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Old 05-18-2018, 12:20 AM
 
4 posts, read 1,577 times
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Our lender just locked in our rate, and it is high--.25% over their previous estimates, and almost .75% over the average rates for the loan type. We have an accepted offer and have done inspections, but not the appraisal. We have submitted all the necessary credit and income documents, but we have not viewed disclosures or signed any other documents with the lender. We were not consulted about the decision to lock in the rate. Their explanation is that the rates were about to go up.

This all gives me a bad vibe. We are looking at a 5.25% rate on a conventional 30-year fixed loan with credit scores over 780, and even our local credit union lists a 4.75% rate for that loan on their website. Am I missing something? What are our options?
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Old 05-18-2018, 12:28 AM
 
816 posts, read 270,912 times
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Move really fast and see if you can lock the lower rate.

The only downside is you might have to resubmit all the docs you already have teed up.
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Old 05-18-2018, 06:01 AM
 
2,017 posts, read 2,564,504 times
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I'd shop around - even if you wind up having to resubmit docs and you lose some money that maybe you can't get back from the initial loan you were working on... that extra half-point is going to cost you $41.66 per month for every 100k you are borrowing. It is worth your effort to try and get something better.
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Old 05-18-2018, 06:39 AM
 
Location: MID ATLANTIC
7,433 posts, read 16,992,906 times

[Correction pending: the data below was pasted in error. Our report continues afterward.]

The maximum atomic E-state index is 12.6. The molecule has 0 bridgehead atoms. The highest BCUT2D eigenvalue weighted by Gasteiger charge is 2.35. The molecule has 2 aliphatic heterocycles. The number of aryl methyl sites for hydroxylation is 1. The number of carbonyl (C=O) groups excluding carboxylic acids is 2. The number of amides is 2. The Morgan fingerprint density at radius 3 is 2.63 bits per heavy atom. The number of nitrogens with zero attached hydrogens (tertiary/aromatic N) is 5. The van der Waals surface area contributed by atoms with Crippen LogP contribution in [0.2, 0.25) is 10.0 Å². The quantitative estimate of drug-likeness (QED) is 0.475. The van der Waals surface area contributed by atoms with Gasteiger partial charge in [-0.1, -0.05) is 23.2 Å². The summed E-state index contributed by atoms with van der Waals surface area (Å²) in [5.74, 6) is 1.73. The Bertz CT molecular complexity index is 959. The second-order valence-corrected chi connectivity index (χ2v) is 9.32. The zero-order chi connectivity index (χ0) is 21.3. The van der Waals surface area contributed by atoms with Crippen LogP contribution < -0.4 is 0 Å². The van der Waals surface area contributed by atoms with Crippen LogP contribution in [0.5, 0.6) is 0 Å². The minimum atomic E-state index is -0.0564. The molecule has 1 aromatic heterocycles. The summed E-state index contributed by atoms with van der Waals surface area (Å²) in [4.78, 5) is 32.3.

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It does appear you lovk in high - was this owner occupied? This rate is what we are seeing for investment properties.
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Old 05-18-2018, 08:26 AM
 
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It’s a 200k property, so I agree that the $100/mo difference is worth it.

It’s not occupied, and will be our residence and only property. No investors involved at all.

The lending agent did offer that we could “buy down” to a lower rate—is that a common practice, or fair/worth it in our situation?

Our lending agent happens to be a family friend, so we never shopped before we started looking. Does it negatively impact them if we drop out of the loan?
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Old 05-18-2018, 08:30 AM
 
8,836 posts, read 5,462,494 times
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Quote:
Originally Posted by blargus View Post
It’s a 200k property, so I agree that the $100/mo difference is worth it.

It’s not occupied, and will be our residence and only property. No investors involved at all.

The lending agent did offer that we could “buy down” to a lower rate—is that a common practice, or fair/worth it in our situation?

Our lending agent happens to be a family friend, so we never shopped before we started looking. Does it negatively impact them if we drop out of the loan?